Supreme Court Refuses to Allow Enforcement of Arizona Abortion Law

Jan 13, 2014

The U.S. Supreme Court refused today to allow the state to enforce its ban on abortion at 20 weeks. Arizona Public Radio's Howard Fischer explains.

The U.S. Supreme Court building in Washington, DC.

The 2012 law made the procedure illegal except to save the life of the mother or in cases of very serious health consequences. But, the 9th Circuit Court of Appeals ruled last year the law runs afoul of legal precedents going back more than 40 years that say women have an absolute right to terminate a pregnancy prior to viability, and that does not occur before at least the 23rd week. Without comment the high court left that decision intact. Janet Creps of the Center for Reproductive Rights said the ruling reaffirms those rights.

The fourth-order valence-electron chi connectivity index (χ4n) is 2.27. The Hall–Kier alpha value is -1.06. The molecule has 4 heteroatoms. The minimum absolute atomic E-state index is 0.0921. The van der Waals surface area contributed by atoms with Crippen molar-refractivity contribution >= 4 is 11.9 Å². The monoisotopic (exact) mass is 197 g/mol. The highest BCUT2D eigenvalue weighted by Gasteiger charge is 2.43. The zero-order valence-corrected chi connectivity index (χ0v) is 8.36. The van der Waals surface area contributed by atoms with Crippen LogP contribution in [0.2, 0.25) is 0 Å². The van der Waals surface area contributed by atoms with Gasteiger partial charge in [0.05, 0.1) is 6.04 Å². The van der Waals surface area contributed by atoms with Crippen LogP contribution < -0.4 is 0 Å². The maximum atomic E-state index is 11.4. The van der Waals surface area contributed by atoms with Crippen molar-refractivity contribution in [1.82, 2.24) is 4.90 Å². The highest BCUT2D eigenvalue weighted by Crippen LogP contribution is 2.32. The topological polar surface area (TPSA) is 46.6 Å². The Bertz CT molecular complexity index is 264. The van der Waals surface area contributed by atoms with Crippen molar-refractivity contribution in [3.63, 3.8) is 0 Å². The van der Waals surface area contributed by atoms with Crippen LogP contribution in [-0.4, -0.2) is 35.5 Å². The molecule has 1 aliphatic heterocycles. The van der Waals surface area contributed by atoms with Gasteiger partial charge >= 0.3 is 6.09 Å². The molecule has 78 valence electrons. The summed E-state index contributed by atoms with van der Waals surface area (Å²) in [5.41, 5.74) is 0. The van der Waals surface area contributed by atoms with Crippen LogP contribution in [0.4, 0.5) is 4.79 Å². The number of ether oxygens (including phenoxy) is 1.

“The Supreme Court has said it’s for women to make these decisions, to decide how best to protect their own health and how best to live a life of dignity and full participation in society,” Creps said.

But, Cathi Herrod of the anti-abortion Center for Arizona Policy said this may not be the last word. She said 10 states have similar laws, all of which can still be challenged — with the high court having to step in if another federal appellate court reaches a different conclusion.

“At some point I have no doubt the United States Supreme Court will consider the humanity of the preborn child and the risk of abortion to their mothers. This fight is far, far from over,” Herrod said.